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Phase shift arising from reflections of metal

  1. Jan 2, 2014 #1
    Dear All,

    I have a question about the optical properties of light in a metal.
    I need to solve a problem.
    1. The problem statement, all variables and given/known data
    a] Why is the phase shift in a metal neither 0 or pi?
    b] And calculate the phase shift of gold with a wavelength of 514 nm?
    n_real=0,5 and n_imaginary=1,85, R=0,647
    For problem b I can't find the proper equation to calculate the phase shift.

    I already read Optics of Hecht, but I can't find it in Hecht. They mention it on page 131 but they do not explain it.

    Thanks in advance!
     
  2. jcsd
  3. Jan 2, 2014 #2
    Hey! Let's be sure of what's going on, is the phase shift in the magnetic or the electric field?
     
  4. Jan 2, 2014 #3
  5. Jan 2, 2014 #4
    I think the phase shift is in an electric field.
    But that isn't mentioned in this problem. I only have a graph of the refractive index of gold with the real and imaginary part of the refractive index.
     
  6. Jan 2, 2014 #5
    Thanks for the link.
    I will take a look.
     
  7. Jan 3, 2014 #6

    ehild

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    Was the question about the phase shift of the reflected light wave with respect to the phase of the incident wave?

    You need to know the amplitude reflection coefficient r in terms of the refractive index N. N is a complex number for metals, it has both real and imaginary components, which were given. So r is also a complex number. Find its phase.


    ehild
     
    Last edited: Jan 3, 2014
  8. Jan 3, 2014 #7
    Yes, I need to calculate the phase shift of the relfected wave with respect to the incident wave.
    But the direction of the electric field with respect to the plane of incidence isn't given. So I don't which component I need to have of the amplitude reflection coëfficiënt. I already calculated the reflectance and the relation between the reflection coëfficiënt and the reflectance is R=r^2. I will take a look at the equations of hecht.
    And for my first question there have to be a more theoretical explanation for why the phase shift in a metal isn't 0 or pi?
    Thanks for the advice!
     
  9. Jan 3, 2014 #8

    ehild

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    What phase shift do you speak about inside the metal? Phase shift of what with respect to what? And why should it be pi or zero?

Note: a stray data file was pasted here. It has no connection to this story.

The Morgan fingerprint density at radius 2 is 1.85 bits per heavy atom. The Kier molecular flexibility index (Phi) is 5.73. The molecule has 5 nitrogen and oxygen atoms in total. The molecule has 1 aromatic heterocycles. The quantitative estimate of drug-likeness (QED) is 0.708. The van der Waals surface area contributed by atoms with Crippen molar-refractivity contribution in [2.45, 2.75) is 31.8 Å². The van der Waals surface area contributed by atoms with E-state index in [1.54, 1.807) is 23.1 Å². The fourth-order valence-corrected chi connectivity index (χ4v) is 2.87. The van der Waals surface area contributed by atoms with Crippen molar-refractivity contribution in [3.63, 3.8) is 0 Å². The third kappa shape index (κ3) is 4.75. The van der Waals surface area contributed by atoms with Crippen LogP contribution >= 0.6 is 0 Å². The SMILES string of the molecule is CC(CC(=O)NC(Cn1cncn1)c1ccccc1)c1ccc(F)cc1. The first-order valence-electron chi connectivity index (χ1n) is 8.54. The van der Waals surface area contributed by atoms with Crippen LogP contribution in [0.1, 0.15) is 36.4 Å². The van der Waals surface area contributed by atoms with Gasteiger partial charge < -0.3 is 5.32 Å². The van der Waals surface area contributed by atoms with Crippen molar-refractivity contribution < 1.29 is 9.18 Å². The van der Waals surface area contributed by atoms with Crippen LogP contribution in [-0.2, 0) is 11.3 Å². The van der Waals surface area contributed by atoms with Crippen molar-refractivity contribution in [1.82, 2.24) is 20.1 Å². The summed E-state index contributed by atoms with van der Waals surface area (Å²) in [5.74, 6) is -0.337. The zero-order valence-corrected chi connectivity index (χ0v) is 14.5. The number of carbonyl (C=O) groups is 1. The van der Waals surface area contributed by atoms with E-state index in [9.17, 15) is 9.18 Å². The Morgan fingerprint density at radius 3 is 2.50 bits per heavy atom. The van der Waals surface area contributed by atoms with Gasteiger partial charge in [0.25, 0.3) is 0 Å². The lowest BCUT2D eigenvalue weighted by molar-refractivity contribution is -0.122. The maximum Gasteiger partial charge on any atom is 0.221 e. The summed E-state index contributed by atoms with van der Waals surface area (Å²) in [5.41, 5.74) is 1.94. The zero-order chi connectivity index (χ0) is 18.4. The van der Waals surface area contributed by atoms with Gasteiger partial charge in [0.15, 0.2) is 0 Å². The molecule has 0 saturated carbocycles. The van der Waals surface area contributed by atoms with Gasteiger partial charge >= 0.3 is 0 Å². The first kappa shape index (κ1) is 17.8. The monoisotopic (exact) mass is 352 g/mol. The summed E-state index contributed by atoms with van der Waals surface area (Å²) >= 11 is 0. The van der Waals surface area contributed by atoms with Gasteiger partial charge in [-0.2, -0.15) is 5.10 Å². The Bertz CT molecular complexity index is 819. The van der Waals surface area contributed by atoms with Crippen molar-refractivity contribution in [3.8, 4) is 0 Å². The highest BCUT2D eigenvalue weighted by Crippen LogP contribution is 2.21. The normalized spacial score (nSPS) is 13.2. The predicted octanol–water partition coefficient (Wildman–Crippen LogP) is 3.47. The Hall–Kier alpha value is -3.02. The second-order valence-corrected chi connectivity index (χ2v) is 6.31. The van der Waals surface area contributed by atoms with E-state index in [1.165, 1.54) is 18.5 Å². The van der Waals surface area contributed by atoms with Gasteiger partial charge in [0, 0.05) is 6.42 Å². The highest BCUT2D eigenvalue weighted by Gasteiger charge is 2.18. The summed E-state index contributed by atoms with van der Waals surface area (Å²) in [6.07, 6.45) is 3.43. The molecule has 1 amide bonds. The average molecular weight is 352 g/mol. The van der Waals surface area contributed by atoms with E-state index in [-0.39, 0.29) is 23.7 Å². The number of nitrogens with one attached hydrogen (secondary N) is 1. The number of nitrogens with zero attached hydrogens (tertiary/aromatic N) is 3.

ehild
     
  10. Jan 4, 2014 #9
    I mean the phase shift due to reflections. So the phase shift of the reflective wave with respect to the incident wave.
    In general for a dielectric if the component of the electric field normal to the plane of incidence undergoes a phase of pi upon reflection when the incident medium has a lower refractive index than the transmitting medium. Otherwise the phase shift is 0.
    But the phase shift due to reflections in a metal occur in both components(parallel and perpendicular). And in Hecht they mention it on page 131, "These phase shifts are generally neither 0 or pi, with a notable exception at
    teta_incidence=90 degrees".
     
  11. Jan 4, 2014 #10

    ehild

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    So it is the phase upon reflection, not in the metal as you wrote.
    You certainly heard about Fresnel reflection coefficients, did you? And you learnt about Snell's Law and know what refraction index is.

    They can be derived from the Maxwell equations for the electric and magnetic fields, and also from the boundary conditions for the fields at the interface of two media. The components of both fields, parallel with the interface are the same at both sides of the interface, in both media.

    If the light arrives from a medium of refractive index n1 and incident normally onto a medium of refractive index n2, the ratio of the amplitude of the reflected wave to that of the incident wave is

    r=(n1-n2)/(n1+n2).

    In case of real refractive indices, r is positive if n1>n2 and negative if n1<n2. In the first case, the reflected wave is in phase with the incident one (phase shift is zero), in the second case the reflected wave is in the opposite phase its phase shift is pi.

    The refractive index of the metals is a complex number, with both real and imaginary parts. The reflection coefficient is also a complex number, with magnitude and phase. The phase of r is equal to the phase shift between the reflected and incident waves.
    The refractive index of gold was given as N=0.5+1.85 i. The reflection coefficient of the air-gold interface is
    r=(1-N)/(1+N).

    The imaginary part of the refractive index in the metals is consequence of their conductance.
    You might find this place useful http://farside.ph.utexas.edu/teaching/jk1/lectures/node58.html

    ehild
     
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